We know that each of the enormously damaging misrepresentations listed above appear to have widespread backing. Modi was re-elected after demonetisation and the GST, his actions in Jammu and Kashmir are widely and wildly popular, and there is no significant political opposition to his plan to root out illegal immigrants. It does not matter that these moves are shorn of facts, long-term perspective and national benefit.
But knee-jerk euphoria – in an age when even Indians with doctoral degrees willingly place their faith inWhatsapp forwards and fake news – fades with time. The statistical evidence of the inevitable creep of reality is evident with demonetisation and the GST, both of which are now more directly implicated in India’s economic woes than an uncertain global economy. Some CEOs are speaking up, and if more are not, it is because they fear a government that shows no hesitation in being vindictive to those who criticise it.
Disquiet in North East
The effects of the reduction of Kashmir and the divisive anarchy of the citizenship drive may not be evident for a while. In Kashmir, a communication and news blackout continues, as security forces harass local reporters and restrict their reportage. But those other parts of India amalgamated into the republic with special constitutional provisions grow increasingly nervous.
In Nagaland and Mizoram, people and politicians have expressed their disquiet. On Independence Day, many in Nagaland made it a point to fly the Naga flag and sing the Naga anthem – think of that happening in Kashmir. “If the special status of J&K has been withdrawn, then what is the guarantee that the special status of Nagaland – and other states in North-East India – won’t be revoked,” wrote Sudeep Chakravarthi, a writer and columnist who closely tracks disaffection in the North East and elsewhere.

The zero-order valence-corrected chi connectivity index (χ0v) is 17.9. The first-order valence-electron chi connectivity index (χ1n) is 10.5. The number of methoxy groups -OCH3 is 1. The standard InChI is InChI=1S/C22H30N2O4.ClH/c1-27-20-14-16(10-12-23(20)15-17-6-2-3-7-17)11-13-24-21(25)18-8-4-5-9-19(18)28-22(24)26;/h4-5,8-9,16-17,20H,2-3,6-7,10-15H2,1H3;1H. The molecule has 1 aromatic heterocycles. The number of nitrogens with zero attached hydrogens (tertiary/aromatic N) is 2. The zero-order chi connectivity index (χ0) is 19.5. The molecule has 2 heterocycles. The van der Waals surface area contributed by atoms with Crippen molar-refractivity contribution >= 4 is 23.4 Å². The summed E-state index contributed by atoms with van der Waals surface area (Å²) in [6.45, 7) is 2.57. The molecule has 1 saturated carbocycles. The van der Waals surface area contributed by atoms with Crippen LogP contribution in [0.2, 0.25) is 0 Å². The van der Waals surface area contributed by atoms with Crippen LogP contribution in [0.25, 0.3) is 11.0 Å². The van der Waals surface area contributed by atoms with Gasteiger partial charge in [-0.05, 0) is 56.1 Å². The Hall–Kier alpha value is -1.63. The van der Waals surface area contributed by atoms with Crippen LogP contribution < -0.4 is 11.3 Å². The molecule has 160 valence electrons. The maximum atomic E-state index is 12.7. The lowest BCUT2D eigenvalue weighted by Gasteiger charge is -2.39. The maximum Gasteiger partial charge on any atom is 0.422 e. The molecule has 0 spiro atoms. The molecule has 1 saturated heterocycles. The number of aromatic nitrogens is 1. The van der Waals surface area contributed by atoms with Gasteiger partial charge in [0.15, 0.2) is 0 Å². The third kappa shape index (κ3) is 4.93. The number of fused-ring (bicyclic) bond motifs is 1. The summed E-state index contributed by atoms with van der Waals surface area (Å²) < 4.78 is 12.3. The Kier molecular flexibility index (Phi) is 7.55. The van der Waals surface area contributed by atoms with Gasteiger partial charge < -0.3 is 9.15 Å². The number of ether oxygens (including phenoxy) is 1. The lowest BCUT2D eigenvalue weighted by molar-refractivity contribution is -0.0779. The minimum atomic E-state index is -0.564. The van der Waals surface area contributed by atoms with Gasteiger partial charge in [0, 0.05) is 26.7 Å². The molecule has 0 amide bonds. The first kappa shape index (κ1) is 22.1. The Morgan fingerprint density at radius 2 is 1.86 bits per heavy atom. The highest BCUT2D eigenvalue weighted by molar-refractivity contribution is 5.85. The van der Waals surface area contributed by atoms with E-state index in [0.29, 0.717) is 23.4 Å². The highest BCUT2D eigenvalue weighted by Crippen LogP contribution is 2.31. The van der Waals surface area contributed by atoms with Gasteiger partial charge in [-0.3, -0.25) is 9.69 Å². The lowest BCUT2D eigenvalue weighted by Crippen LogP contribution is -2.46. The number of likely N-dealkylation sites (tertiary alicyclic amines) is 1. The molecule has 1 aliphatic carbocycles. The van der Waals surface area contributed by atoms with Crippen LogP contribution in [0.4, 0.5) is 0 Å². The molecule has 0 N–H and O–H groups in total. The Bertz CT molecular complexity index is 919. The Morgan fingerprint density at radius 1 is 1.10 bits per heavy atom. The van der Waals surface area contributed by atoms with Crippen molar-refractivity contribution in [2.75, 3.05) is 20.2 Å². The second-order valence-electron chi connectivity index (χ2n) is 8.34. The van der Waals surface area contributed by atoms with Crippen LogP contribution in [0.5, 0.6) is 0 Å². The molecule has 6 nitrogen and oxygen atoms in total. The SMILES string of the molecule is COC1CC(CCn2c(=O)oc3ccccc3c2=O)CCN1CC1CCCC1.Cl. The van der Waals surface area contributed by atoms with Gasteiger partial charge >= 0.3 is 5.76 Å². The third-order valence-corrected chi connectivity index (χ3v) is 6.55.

Let’s talk about these facts and nuances because the government will not.
The republic was created by accommodating disparate peoples and cultures by using special constitutional provisions. This is not an uncommon way to address fears of amalgamation. This week, US president Donald Trump created a kerfuffle when he asked if his government could buy Greenland, an autonomous Danish territory. The Danish prime minister’s answer revealed the depth of Greenland’s autonomy and the ease the Danes have with that self-rule.
“Greenland is not Danish,” said Prime Minister Mette Fredericksen. “Greenland belongs to Greenland.” Denmark’s sovereignty extends only over foreign affairs and defence (much as India’s once did over Jammu and Kashmir), despite the fact that more than half of Greenland’s budget is paid for by Denmark.
Greenland has just 56,000 people, 30,000 fewer than Jhumri Telaiya, and its people have never rebelled against Denmark, but those in Northern Ireland have, bloodying England and being traumatised in return. Northern Ireland, which once wanted to merge with Ireland, now enjoys peace, thanks to an autonomy that allows it to even use a different measurement system, kilometres instead of Great Britain’s miles.
“Creating the kind of openness that Northern Ireland enjoys requires imagination and magnanimity,” writes London-based columnist Salil Tripathi. “Maverick politicians can only overturn chessboards, regardless of the consequences – as India may have done, and as [British prime minister Boris] Johnson threatens to do. J&K is not yet Northern Ireland; Northern Ireland must not become like J&K.”
A thoughtful, accommodative approach to national issues in a country as complex and diverse as India requires a national character that is not grounded in majoritarianism and ignorance and government policy that is not a sophisticated version of Whatsapp and other social media. A secure democracy requires governance devoid of deceit and manipulation of data, facts and institutions, and it requires leaders who give due and deep regard to consequences.
The opposite is evident today.